GM David Antón – GM Jan Smeets
82nd Tata Steel Gp.B, (4)
Petroff’s Defence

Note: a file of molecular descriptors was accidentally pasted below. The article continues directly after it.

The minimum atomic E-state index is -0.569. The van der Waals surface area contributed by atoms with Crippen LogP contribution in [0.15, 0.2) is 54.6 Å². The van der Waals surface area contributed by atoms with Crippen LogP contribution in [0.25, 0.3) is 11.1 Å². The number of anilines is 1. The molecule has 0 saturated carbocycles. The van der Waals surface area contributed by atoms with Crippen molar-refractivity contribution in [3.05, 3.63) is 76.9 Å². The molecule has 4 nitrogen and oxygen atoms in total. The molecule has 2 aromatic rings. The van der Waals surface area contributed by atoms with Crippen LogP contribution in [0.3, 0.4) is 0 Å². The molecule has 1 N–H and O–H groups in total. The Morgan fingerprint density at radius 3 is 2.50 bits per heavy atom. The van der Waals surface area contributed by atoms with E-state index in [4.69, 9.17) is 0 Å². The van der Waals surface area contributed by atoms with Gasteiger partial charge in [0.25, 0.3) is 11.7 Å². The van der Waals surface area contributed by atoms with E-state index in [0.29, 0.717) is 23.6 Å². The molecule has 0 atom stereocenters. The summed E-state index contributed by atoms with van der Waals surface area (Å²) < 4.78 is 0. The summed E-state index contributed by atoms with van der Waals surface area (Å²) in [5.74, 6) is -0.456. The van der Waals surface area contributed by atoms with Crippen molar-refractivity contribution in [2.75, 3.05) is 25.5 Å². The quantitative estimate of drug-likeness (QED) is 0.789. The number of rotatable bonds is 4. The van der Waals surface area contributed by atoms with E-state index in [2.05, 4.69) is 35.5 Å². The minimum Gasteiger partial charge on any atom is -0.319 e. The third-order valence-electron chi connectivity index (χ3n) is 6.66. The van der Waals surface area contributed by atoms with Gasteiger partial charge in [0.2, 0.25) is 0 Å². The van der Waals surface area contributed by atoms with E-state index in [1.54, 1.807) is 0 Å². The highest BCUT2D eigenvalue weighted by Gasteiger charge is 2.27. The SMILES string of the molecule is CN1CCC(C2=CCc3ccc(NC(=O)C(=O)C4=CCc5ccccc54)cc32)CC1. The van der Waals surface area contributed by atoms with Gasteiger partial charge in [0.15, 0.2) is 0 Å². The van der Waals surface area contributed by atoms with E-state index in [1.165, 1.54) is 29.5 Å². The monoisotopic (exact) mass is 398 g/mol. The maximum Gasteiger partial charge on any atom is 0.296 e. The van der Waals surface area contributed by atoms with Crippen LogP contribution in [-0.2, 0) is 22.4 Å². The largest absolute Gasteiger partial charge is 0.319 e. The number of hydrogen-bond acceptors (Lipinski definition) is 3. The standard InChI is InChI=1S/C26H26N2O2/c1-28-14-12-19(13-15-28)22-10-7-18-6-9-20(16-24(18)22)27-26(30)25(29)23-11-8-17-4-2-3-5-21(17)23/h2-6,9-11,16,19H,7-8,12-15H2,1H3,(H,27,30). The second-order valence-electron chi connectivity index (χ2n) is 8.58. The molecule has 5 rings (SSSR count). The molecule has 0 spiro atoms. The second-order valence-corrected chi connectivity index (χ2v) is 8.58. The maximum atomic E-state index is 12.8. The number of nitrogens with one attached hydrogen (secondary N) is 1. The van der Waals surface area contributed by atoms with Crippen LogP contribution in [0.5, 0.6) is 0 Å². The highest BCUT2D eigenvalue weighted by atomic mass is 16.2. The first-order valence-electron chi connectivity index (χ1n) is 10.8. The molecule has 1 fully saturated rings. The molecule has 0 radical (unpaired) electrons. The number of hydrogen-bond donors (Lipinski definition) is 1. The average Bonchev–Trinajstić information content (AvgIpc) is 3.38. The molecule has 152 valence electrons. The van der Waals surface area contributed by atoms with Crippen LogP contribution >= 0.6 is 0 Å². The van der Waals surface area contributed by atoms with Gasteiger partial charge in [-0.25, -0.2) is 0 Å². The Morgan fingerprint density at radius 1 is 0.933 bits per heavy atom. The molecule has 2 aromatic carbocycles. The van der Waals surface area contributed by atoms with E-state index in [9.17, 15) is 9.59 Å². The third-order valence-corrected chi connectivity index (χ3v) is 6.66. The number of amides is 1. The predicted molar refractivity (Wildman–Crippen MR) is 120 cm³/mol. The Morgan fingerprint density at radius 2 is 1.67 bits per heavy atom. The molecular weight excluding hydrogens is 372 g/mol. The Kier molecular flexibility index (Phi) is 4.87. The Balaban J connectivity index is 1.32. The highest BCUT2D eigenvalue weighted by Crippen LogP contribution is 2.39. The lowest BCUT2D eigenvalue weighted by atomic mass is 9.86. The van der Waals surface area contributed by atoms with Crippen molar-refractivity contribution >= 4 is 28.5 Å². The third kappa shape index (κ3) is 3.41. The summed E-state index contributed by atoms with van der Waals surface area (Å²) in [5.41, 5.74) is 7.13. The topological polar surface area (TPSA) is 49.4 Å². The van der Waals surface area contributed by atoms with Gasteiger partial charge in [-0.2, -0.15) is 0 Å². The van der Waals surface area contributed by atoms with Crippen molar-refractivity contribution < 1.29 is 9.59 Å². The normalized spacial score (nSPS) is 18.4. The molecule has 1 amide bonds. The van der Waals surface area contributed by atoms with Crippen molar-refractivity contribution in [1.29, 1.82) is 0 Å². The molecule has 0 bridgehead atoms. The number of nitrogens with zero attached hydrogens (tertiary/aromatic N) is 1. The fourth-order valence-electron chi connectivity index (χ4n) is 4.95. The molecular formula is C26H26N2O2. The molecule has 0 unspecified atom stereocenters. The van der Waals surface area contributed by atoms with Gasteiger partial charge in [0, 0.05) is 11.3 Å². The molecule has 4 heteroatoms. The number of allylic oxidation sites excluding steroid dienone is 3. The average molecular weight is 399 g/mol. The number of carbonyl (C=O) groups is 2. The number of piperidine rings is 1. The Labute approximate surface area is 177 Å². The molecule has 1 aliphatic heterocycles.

1.e4 e5 2.Nf3 Nf6 3.Nxe5 d6 4.Nf3 Nxe4 5.d4 d5 6.Bd3 Be7 7.0-0 Nc6 8.Nbd2 Bf5 9.Re1 Nd6 10.Nf1 0-0 11.Bf4 Be6 Better is 11…Bg6 or 11…Bxd3 but with the text, Smeets just walks into an attacking tsunami that he’s lucky his opponent couldn’t find the way to kill him off quickly. 12.c3 Qd7 13.Qc2 g6 14.Ne3 Rfe8 15.h4 Bf8 16.Ng5 Nd8 17.h5 White has an overwhelming position – and when I briefly saw this game live, I have to admit I thought Black was about to fold like a sheet of A4 at an origami contest! 17…Bg7 18.hxg6 hxg6 19.Re2 With all White’s pieces poised to strike, Antón – to his credit – doesn’t look to rush his attack, but with Black virtually paralysed, he instead plays the most inviting move of all as he adds to his opponent’s misery by doubling rooks on the e-file. 19…b6 20.Rae1 N8b7 21.Nxe6 Qxe6?! Dangerous, but with 21…Rxe6 going down to the obvious 22.Nxd5, it could well be that Smeets had had enough by this stage, and he just wanted the agony all to end – but Antón takes pity on him by not following up with the right moves. 22.Nf5 Qd7 23.Nxg7 It is hard to be critical here when White has such a powerful position, but Antón lacked the ‘killer touch’ with the obvious 23.Ne7+! Kf8 (The alternative of 23…Kh8 crashes and burns to 24.Bxg6! fxg6 25.Qxg6 and a quick mate on the horizon.) 24.Bg5 (This time after 24.Bxg6 Black can hobble on longer with 24…Qg4 25.Bxd6 Nxd6 26.Bd3 though White retains a big advantage.) 24…Qg4 25.Qd2 Nc4 26.Qc1 and I really can’t see how Black can possible survive long here. 23…Kxg7 24.Be5+ f6 25.Bxg6 fxe5 26.Bxe8?! Antón missed the winning zwischenzug first of 26.dxe5! and the jig is up for Black. If 26…Nc5 (Alternatively, 26…Ne4 27.Bxe4 dxe4 28.Qxe4 Nc5 29.e6!! Nxe6 30.Qg4+ Kf6 31.Re5 and the Black king is going to be mated.) 27.Bxe8 Nxe8 28.Re3 Ne4 29.Rh3 there’s soon going to be a mate coming with Black’s king caught naked. 26…Rxe8 27.Rxe5 Rxe5 28.dxe5 Ne4 Normally two knights for the rook is a good deal – but here, with the precarious state of the Black king and those extra passed kingside pawns should easily see White home. 29.f3 Ng5 30.Qd2 Qf5 31.Qxd5 Nc5 It’s really all over bar the shouting here – but, irony of ironies, there’s no point in Smeets resigning right now, as this is arguably the best position he’s had the whole game! 32.Qd8 Nge6 33.Qf6+?! I think Antón had wasted so much time on his clock trying to find the right killer blow and failing, that by this stage he was in a little time pressure, as there’s no other rational reason for him to trade the queens when 33.Qe7+ Kg6 34.b3 and moves like 34…Qf4 falls to the ‘engine-screaming’ endgame-winning finesse of 35.Re4!! Nxe4 36.Qxe6+ Kh5 37.Qe8+ Kg5 38.Qg8+ Kf5 39.Qf8+ Kxe5 40.Qe7+ Kd5 41.c4+ Kd4 42.Qxe4+ Qxe4 43.fxe4 Kxe4 44.Kh2 and an elementary K+P endgame win. 33…Qxf6 34.exf6+ Kxf6 Luckily, White has two connected kingside passers – if it were just one, then winning this wouldn’t have been easy. 35.Rd1 b5 36.g3 Na4 37.Rd2 a5 38.Kf2 Nb6 In such hopeless endings, your best hope is to try and liquidate as many pawns as you can, and then try and find a way with the king and knights to blockade the passed pawns/find a fortress. And while 38…b4 was probably the best starting point to go about this, Smeets tries to do this a slower way. 39.b3 a4 40.Ke2 Nc5 41.b4 Ne6 42.f4 a3 43.Kf3 Na4 44.Rc2! c6 45.g4 The pawns are running, and with it, the game should really be over soon – but hey, this is chess, and it is never over till the fat lady sings! 45…Nc7 46.Ke4?! Oops.  The simple wins was 46.c4! and Black’s queenside pawns look set to fall – but with the move played, it is far from clear there’s an easy win now. 46…Nd5! 47.g5+ Kg6 48.Ke5 Naxc3 The obvious move, but Smeets could have given Antón a little something to think about with 48…Nb2! 49.Ke6 Nd3 50.f5+ Kxg5 51.Rg2+ Kh6 52.Rg1 N3f4+ 53.Ke5 (White has to be careful and not fall down the rabbit hole of 53.Kd6? Ne2! 54.Rg6+ Kh5 55.Ke5 Nexc3 56.Rxc6 Nxa2 and we could be in the topography of draw country.) 53…Nd3+ 54.Ke4 Nf2+ 55.Kd4 Nf4 56.Rg8! with the idea of swinging over to a8 to pick-off the a3-pawn. White should still be winning, but it just goes to show you how tricky such endings can be, and you should never give up hope. 49.Rc1? [see diagram] Antón begins to drift at the critical moment. Again, White has to be brave and start pushing the pawns further up the board. After 49.f5+! Kxg5 50.Rg2+ cuts the king off on the h-file, and now f6 will win with ease. 49…Kg7?? The ending is getting a bit ‘complicated’, and it is not so easy to calculate all the nuances going on here – but the all-seeing engine sees all! After the immediate capture of the pawn with 49…Nxa2! 50.Rxc6+ Kh5! where again, it is not so easy to win this, as 51.Rh6+ Kg4 52.Rh1 (If 52.g6 Ne7! 53.g7 Nxb4 and all bets could be off as to just who is winning now!) 52…Naxb4 53.Rg1+ Kh5 54.g6 Ne7 55.g7 a2 56.Ke6 Nbd5 and again, things are not so easy for White to convert the win, with the best try looking to be 57.Ra1 but after 57…Kg6! 58.g8Q+ Nxg8 59.Kxd5 Kf5 60.Rxa2 Nf6+ the Namilov Tablebases kick-in to tell you that this is just a draw. 50.f5 The pawns are on the move again, so now White is winning once again. 50…Nxa2 51.Ra1 Naxb4 52.Rxa3 Nc7 53.f6+ Kg6 54.Rf3 Nba6 55.f7 Nc5 56.Rf6+ Kxg5 57.Rd6 N7e6 58.Rxe6 Nd7+ 59.Kd6 1-0